The economic stimulus needed to overcome the current pandemic requires significant resources. But it comes at a time when we need to accelerate the energy transition, which is currently part of the European Green Deal and will also require an increase in resources. Andrei Marcu at ERCST examines how the transition will be funded, what are the sources of funding and how they relate to and will be impacted by the current health situation. A range of funding mechanisms are being used to fund this transition and make sure that those that need funding will have access to it. To start with, will the EU funding – totalling around €125bn via the Just Transition Mechanism and the ETS (Emissions Trading System), but not including other sources up to the one trillion mentioned by the EU institutions – be sufficient to meet the transition goals? Already countries like Poland are saying the current EU budgets are an order of magnitude too small – right or wrong. The European power sector estimates they will need around €100bn/year to meet their electricity generation goals alone. This is a sobering figure. Electrification should be a priority, given its benefits quickly spill over into other sectors like buildings, industry and transport. Marcu also notes that available funding, whether originating from the EU’s Just Transition Mechanism or elsewhere, will also have to be shared with socioeconomic, environmental and infrastructural projects too. But above all, he says a synergy must be found between addressing the health situation and financing climate transition. Economic recovery, climate transition and electrification will need to come together, but not at the expense of other key economic sectors and a just social transition.
By signing the Paris Agreement, the EU committed itself to the goal of global net climate neutrality by the second half of this century which means that globally, emissions and removals will be balanced. The Paris Agreement also recognises the leadership role that developed countries must play which translates into early and deep mitigation action on their part, with the accompanying social and economic impacts that need to be addressed in the period of transition.
Europe’s Transition: just, quantified, managed, delivered
It’s increasingly clear that this transition, while inevitable, will be challenging to implement and will need to be managed. It will need to be managed as it is the right and equitable thing to do, but also because this kind of historical change can only be implemented at the required speed if it is perceived that it is just, and that the impacts are identified and quantified, and measures are put in place to manage and mitigate those impacts.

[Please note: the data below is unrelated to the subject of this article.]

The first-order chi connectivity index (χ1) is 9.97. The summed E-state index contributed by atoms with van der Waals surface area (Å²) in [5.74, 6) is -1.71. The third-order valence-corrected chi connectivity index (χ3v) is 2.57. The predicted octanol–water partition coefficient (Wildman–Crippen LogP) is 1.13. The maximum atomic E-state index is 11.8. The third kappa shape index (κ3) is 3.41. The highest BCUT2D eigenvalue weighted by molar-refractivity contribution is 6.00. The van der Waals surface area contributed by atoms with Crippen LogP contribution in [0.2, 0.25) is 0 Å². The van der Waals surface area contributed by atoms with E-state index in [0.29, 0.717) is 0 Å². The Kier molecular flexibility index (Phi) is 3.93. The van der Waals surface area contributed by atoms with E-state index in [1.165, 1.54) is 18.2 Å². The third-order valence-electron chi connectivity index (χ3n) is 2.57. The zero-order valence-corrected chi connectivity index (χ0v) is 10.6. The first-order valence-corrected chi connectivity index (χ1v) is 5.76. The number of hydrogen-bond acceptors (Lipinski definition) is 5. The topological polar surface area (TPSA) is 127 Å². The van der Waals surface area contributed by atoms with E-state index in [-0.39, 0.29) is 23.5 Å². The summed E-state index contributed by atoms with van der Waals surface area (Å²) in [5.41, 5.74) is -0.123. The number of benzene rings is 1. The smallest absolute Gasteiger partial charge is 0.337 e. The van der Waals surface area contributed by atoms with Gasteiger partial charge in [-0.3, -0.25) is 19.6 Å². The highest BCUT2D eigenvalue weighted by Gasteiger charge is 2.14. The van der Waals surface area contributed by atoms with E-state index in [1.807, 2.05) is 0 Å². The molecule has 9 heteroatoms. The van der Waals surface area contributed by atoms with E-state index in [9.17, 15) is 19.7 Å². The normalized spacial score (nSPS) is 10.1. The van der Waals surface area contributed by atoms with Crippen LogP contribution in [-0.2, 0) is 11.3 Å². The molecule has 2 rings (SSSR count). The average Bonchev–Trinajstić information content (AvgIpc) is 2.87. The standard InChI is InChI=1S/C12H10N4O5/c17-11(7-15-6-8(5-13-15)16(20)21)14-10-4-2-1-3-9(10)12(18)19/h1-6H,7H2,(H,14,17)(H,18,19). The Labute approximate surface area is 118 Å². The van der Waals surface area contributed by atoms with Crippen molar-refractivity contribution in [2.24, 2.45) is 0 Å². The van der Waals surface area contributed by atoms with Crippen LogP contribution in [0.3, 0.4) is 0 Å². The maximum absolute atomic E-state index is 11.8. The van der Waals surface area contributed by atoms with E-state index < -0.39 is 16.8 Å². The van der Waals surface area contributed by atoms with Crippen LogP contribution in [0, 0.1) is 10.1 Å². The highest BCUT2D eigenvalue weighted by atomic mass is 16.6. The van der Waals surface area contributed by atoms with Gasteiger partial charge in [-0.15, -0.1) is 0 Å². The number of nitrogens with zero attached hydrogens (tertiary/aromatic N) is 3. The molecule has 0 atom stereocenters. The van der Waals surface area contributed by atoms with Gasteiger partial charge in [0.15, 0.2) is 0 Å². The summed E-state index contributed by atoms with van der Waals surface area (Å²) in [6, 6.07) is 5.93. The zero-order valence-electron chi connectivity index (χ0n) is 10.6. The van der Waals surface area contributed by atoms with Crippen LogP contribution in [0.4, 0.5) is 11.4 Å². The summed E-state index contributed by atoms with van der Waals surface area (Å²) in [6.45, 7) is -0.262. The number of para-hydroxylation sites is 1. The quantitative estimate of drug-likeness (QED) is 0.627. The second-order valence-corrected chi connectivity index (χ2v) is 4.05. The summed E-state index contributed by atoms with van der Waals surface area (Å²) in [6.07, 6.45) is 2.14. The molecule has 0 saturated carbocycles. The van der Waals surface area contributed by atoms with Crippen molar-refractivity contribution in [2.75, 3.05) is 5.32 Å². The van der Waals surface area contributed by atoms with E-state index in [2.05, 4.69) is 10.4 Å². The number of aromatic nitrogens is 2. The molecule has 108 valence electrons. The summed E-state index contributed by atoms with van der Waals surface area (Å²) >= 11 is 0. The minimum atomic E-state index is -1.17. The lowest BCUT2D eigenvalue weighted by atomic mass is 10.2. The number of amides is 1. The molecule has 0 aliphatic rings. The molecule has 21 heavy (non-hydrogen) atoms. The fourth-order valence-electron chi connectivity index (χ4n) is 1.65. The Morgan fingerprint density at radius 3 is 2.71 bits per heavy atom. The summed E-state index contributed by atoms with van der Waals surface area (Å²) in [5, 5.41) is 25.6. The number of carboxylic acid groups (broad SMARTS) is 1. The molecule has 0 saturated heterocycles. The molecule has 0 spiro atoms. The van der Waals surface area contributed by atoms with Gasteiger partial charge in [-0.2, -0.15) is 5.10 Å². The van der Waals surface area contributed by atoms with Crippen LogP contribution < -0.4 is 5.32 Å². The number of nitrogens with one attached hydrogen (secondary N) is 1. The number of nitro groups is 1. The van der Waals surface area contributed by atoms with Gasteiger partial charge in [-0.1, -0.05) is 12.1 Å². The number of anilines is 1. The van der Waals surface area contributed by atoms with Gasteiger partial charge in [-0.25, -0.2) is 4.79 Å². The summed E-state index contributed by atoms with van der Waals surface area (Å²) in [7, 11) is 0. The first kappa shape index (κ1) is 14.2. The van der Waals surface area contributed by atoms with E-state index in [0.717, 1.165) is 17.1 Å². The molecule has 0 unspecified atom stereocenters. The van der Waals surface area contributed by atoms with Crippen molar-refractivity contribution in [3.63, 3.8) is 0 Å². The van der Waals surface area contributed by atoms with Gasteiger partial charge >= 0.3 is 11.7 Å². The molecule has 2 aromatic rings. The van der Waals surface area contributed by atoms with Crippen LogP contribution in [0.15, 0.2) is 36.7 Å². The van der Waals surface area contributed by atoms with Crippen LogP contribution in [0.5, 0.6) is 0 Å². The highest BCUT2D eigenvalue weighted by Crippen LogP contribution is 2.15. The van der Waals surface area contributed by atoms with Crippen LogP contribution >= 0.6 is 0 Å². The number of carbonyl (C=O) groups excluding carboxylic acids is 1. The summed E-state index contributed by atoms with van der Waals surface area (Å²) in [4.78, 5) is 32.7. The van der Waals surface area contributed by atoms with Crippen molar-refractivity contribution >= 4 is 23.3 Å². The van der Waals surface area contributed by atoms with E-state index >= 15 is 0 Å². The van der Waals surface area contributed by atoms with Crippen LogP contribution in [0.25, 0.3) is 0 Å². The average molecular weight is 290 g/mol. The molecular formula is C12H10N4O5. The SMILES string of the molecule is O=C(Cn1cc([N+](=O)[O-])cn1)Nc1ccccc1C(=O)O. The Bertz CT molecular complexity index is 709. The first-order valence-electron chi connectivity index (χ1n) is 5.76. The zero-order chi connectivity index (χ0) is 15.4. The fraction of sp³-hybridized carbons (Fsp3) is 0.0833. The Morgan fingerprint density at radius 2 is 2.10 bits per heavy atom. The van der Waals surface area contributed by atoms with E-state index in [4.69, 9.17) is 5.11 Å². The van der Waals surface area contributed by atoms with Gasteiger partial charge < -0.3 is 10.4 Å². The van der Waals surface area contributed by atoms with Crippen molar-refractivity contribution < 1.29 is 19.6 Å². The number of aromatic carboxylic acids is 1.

Increased ambition means higher investments
The European Green Deal provides the vision for a climate neutral Europe by 2050, and the framework to achieve that. The concept of a Just Transition is part and parcel of this package and needs to also take into account the need for EU society to finance the increased investments as the speed of decarbonisation for 2030 must also increase if we are to stay on track.
The target set up in the EU Council Conclusions in 2014 and the EU NDC put forward in 2015 before the Paris COP had outlined the 2030 targets of -40%. While the Clean Planet for All Communication in 2018 did not formally show higher targets or an acceleration of the timetable, there was a distinct expectation that this was something that was being considered.
The question now is not if we will have increased targets for 2030; that is clearly inevitable. What is unclear is how the increase in ambition and speed will be financed, i.e. where will the funds come from. This question gets more urgency given the dramatic change in economic circumstances that has developed over the last two months. The two objectives need to be considered in parallel and should try and be aligned.
Funding via the Emissions Trading System
What we know so far is that there are funding mechanisms available during Phase 4 of the EU Emissions Trading System which are meant to contribute to the transition. This will include the Modernisation and Innovation funds which are to be funded through about 1 bn allowances from the EU ETS.
If sold at (pre-pandemic) current ETS prices the amounts available through these funds could be around €25 bn.  Naturally if the target increases, EUA prices will also likely increase, and consequently this source of funding will also increase. Another question is what will be the size of these funds when the Linear Reduction Factor (LRF) is changed. How should they be strengthened in order to compensate for higher investments associated with higher target and a more rapid timetable?